Overwhelmed with Emotion
Tantrums for children are often seen as a negative ‘thing’ by many and are made to leave parents feeling overwhelmed, embarrassed, frustrated and angry themselves. Although tantrums and meltdowns themselves are not very pleasant to deal with, they are a normal part of child development and quite common in young children. These ‘tantrums/meltdowns’ are learning experiences for children, how they deal with it, how they learn about their emotions, how you respond and how they manage next time.
When parents understand the reasons behind a tantrum then they can be in a better position to help guide their child to gain control of their emotions. This may involve the parent taking some time to breath, move away from the environment to regroup and calm their own emotions before supporting their child. When you are feeling calm (we know this is hard sometimes) it can help the situation and may even cut the time down it takes to settle and calm your child.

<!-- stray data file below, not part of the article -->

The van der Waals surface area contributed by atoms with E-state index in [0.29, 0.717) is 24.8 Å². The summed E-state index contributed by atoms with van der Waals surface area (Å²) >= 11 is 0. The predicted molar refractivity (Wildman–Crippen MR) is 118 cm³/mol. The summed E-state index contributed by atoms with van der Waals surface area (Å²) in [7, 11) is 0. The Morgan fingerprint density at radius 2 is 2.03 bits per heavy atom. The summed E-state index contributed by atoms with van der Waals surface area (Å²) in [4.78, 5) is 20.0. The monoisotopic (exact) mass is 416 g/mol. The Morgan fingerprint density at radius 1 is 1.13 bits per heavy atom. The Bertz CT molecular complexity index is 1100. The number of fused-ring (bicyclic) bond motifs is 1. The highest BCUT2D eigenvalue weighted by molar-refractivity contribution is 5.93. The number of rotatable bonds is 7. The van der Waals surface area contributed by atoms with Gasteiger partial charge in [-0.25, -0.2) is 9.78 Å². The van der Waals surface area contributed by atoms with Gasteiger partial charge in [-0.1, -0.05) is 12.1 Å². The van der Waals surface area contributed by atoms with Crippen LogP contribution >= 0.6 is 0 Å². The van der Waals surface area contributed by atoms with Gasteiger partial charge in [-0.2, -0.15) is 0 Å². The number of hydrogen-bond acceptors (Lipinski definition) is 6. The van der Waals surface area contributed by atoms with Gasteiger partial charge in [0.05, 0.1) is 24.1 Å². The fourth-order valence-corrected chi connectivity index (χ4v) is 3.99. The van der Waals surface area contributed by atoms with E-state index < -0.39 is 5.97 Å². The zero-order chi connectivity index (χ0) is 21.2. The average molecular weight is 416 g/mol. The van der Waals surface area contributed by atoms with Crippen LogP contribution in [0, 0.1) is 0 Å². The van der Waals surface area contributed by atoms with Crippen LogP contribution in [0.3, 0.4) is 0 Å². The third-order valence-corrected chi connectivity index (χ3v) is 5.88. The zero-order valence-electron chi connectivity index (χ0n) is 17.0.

For children triggers of big emotions can come from feelings of disappointment, frustration, anger, tiredness, and loss of control, children are still developing ways to express these feelings and understanding what emotions are and how to express them appropriately.
Self-regulation is a skill that you learn in childhood. What is Self-regulation you ask? It is the ability to understand and manage your emotions and reactions (behaviours) to your feelings and things that happen around you. To self-regulate you will be able to:
- Regulate your emotions even the strong ones like anger and frustration.
- Calm yourself down after extreme excitement or being overwhelmed and upset.
- You can refocus on a task or be able to concentrate on a new task.
- Control your impulses and behaviour in an appropriate manner.
- Be able to express how your feeling verbally (for those children who are able to communicate).
Parents can use different strategies to support their children to understand emotions and learn to express them through:
- Compassion and comfort to feel safe, supported and know their feelings
- Role modelling of how to deal with the emotions they are feeling.
- Labelling of emotions so children begin to understand what they are feeling
for example “Timmy I can see you are feeling frustrated” this helps the child
make that connection and be able to put a name to how they are feeling.
- Breathing exercises or tools that teach children about self-regulation.
Remembering that these outbursts are normal, while at times challenging you are helping your child gain control of their emotional well-being and providing them with tools to express their feelings and emotions in healthy safe environments.
Author - Cassy